6 Matteo Boe
Asinara Island, stretching along the most north-western edge of Sardinia, was home to the bandit Matteo Boe, who lived in one of the cells of the “unlikely looking Italian prison that stands one step away from the blue sea,” as an e-borghi.com article describes the correctional institution’s setting.
The prison’s clay roof tiles; white walls, reflective of bright sunlight; and dark-blue doors and window frames, mimicking the deep color of the cobalt-blue sky, give the prison a pleasant, almost festive, albeit incongruous, appearance. This makes the prison look more like a seaside retreat than a house of correction. The color scheme is repeated inside: the cell doors, like the frames of the small windows above them and the numbers painted on the white walls beside the cells, are the same dark blue as the prison’s exterior walls’ window frames. Only the presence of the padlocks and chains suggest the purpose of the place.
Despite such appearances, the prison’s captives included one-time Cosa Nostra leader Tito Riina, ex-Camorra chief Raffaele Cutolo, and, of course, bandit Matteo Boe. According to the article, the prison was also a “place of refuge for the late judges Giovanni Falcone and Paolo Borsellino, who were put under protection until the start of the maxi trial.”
The only Asinara Island prisoner ever to escape the prison, Matteo Boe, aided by his cellmate, fled the “Italian Alcatraz” by rubber boat. Until Boe’s getaway, the penal institution had been thought to be escape-proof. The maximum-security prison closed in 1998. Now part of the Asinara National Park, it is a favorite spot among visiting tourists.
5 Seventy-Six Escapees
Located on a Pacific archipelago off the Mexican coast is “Mexico’s Tropical Alcatraz.” Despite its nickname, the “escape-proof” Isla Maria Federal Prison Colony has been the scene of no fewer than seventy-six escapes, writes Danielle Ong in her Latin Post article concerning the site. Perhaps the institution’s “violence, disease, forced labor,” and torture, which she mentions, inspired escape.
Prompted by his belief that such a place might spur local development and boost “national pride,” President Jose de la Cruz Porfirio Diaz Mori (1830-1915) decided, in 1877, that an island prison colony the likes of the United States’ Alcatraz should be built. By 1905, the Isla Marias Federal Penal Colony was complete. Six of its many escapees used plastic containers as a flotation device, but they, however, were captured and returned to the tropical Alcatraz.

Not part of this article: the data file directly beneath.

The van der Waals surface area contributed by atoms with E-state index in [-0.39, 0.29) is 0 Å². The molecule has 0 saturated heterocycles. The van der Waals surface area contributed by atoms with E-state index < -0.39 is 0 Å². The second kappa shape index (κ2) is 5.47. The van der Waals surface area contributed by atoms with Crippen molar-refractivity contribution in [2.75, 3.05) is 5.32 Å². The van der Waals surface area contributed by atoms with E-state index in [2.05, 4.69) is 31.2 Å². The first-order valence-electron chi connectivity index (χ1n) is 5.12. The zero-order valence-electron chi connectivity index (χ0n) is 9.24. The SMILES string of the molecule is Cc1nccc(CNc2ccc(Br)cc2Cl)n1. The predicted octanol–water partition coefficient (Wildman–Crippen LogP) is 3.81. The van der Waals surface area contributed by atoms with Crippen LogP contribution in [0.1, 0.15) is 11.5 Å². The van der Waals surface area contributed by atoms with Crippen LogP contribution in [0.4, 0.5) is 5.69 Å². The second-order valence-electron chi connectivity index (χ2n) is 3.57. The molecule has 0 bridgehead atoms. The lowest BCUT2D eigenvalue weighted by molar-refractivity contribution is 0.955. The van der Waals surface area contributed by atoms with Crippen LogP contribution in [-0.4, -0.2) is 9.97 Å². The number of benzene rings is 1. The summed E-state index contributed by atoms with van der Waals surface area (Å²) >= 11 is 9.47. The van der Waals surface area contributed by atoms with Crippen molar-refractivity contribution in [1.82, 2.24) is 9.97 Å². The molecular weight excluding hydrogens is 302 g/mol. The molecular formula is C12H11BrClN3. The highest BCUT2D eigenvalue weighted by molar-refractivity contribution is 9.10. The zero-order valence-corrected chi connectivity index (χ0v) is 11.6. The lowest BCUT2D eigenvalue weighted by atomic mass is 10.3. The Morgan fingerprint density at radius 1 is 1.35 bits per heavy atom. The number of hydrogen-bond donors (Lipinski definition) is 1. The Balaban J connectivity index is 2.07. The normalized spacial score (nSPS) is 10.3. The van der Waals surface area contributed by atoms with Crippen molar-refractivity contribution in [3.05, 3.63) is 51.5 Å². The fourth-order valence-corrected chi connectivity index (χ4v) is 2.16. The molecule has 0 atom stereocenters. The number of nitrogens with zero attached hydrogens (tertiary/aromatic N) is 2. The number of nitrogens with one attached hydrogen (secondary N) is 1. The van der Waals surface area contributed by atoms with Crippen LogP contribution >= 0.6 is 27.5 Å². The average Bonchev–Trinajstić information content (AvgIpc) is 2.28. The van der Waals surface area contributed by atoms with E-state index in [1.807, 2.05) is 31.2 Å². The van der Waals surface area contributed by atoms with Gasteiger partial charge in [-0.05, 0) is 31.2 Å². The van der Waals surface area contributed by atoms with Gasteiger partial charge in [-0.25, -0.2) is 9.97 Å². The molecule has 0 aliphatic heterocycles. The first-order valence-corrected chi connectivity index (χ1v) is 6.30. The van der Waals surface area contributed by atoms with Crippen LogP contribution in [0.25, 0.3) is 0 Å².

Those whose escapes were successful were usually aided by bribes to officials and other staff members, including, perhaps, the Reyes Servin brothers, members of a family notorious for kidnapping.
By 2019, President Andres Manuel Lopez Obrador had had enough, citing “expensive maintenance costs as well as the island’s tendency to be hit by violent tropical storms.” He closed Isla Marias but made no mention, apparently, of the “island prison having been prone to escape.”
4 IRA Members and Other Internees
Located near Cork, Ireland, close to the harbor’s entrance, Spike Island was a stop-over point in the shipments, from 1840 to 1880, of convicted prisoners bound for Australia. Beginning in 1921, however, the island prison began to be used to incarcerate prisoners who had been “convicted by courts-martial under the Restoration of Order in Ireland Act,” writes Diarmaid Ferriter, author of the book On the Edge: Ireland’s Off-Shore Islands: A Modern History.
In November 1921, seven prisoners escaped under cover of darkness. The prisoners’ construction of tunnels aided escapes, as did prisoners’ contact with friends on the mainland. This communication was accomplished through an intermediary, “the boy who accompanied the priest saying mass in the internment camp,” according to Patrick Burke, a Waterford IRA volunteer who assisted in the tunnels’ construction.
The tunnels were not always a means of escape, however. During a work detail, Ferriter observes, five prisoners were allowed, under armed guard, to bathe along the seashore. However, they “slipped away through the open door of a stable as the party passed through a farmyard” as the escapees “were shielded by a tall man in front and rear.”
3 Vladimir V. Tchernavin
Vladimir V. Tchernavin (1887-1949), an ichthyologist, wrote I Speak for the Silent Prisoners of the Soviets (1935) after his escape from a prison in the Solovetsky Islands. He had been sentenced for five years after being convicted, in 1931, of “wrecking” by having promoted price increases related to certain “materials and production equipment.” (The charges are vague.)